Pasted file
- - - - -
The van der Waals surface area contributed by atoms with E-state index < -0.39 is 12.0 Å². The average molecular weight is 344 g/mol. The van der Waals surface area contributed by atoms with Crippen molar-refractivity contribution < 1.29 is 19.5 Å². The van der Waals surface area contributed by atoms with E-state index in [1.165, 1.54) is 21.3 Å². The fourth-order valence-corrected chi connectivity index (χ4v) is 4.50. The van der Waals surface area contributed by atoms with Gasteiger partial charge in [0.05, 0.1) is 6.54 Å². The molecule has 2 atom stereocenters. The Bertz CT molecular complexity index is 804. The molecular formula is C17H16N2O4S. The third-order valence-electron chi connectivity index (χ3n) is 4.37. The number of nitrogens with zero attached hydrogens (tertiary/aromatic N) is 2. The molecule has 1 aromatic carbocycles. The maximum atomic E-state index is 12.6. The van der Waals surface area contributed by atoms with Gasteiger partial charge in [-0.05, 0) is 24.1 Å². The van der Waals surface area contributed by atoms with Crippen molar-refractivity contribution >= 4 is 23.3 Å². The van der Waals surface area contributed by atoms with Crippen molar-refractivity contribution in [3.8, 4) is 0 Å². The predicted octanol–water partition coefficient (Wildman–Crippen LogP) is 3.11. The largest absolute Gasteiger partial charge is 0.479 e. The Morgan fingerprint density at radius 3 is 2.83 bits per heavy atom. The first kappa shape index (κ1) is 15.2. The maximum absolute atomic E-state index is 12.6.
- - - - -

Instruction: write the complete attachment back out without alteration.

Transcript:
The van der Waals surface area contributed by atoms with E-state index < -0.39 is 12.0 Å². The average molecular weight is 344 g/mol. The van der Waals surface area contributed by atoms with Crippen molar-refractivity contribution < 1.29 is 19.5 Å². The van der Waals surface area contributed by atoms with E-state index in [1.165, 1.54) is 21.3 Å². The fourth-order valence-corrected chi connectivity index (χ4v) is 4.50. The van der Waals surface area contributed by atoms with Gasteiger partial charge in [0.05, 0.1) is 6.54 Å². The molecule has 2 atom stereocenters. The Bertz CT molecular complexity index is 804. The molecular formula is C17H16N2O4S. The third-order valence-electron chi connectivity index (χ3n) is 4.37. The number of nitrogens with zero attached hydrogens (tertiary/aromatic N) is 2. The molecule has 1 aromatic carbocycles. The maximum atomic E-state index is 12.6. The van der Waals surface area contributed by atoms with Gasteiger partial charge in [-0.05, 0) is 24.1 Å². The van der Waals surface area contributed by atoms with Crippen molar-refractivity contribution >= 4 is 23.3 Å². The van der Waals surface area contributed by atoms with Crippen molar-refractivity contribution in [3.8, 4) is 0 Å². The predicted octanol–water partition coefficient (Wildman–Crippen LogP) is 3.11. The largest absolute Gasteiger partial charge is 0.479 e. The Morgan fingerprint density at radius 3 is 2.83 bits per heavy atom. The first kappa shape index (κ1) is 15.2. The maximum absolute atomic E-state index is 12.6.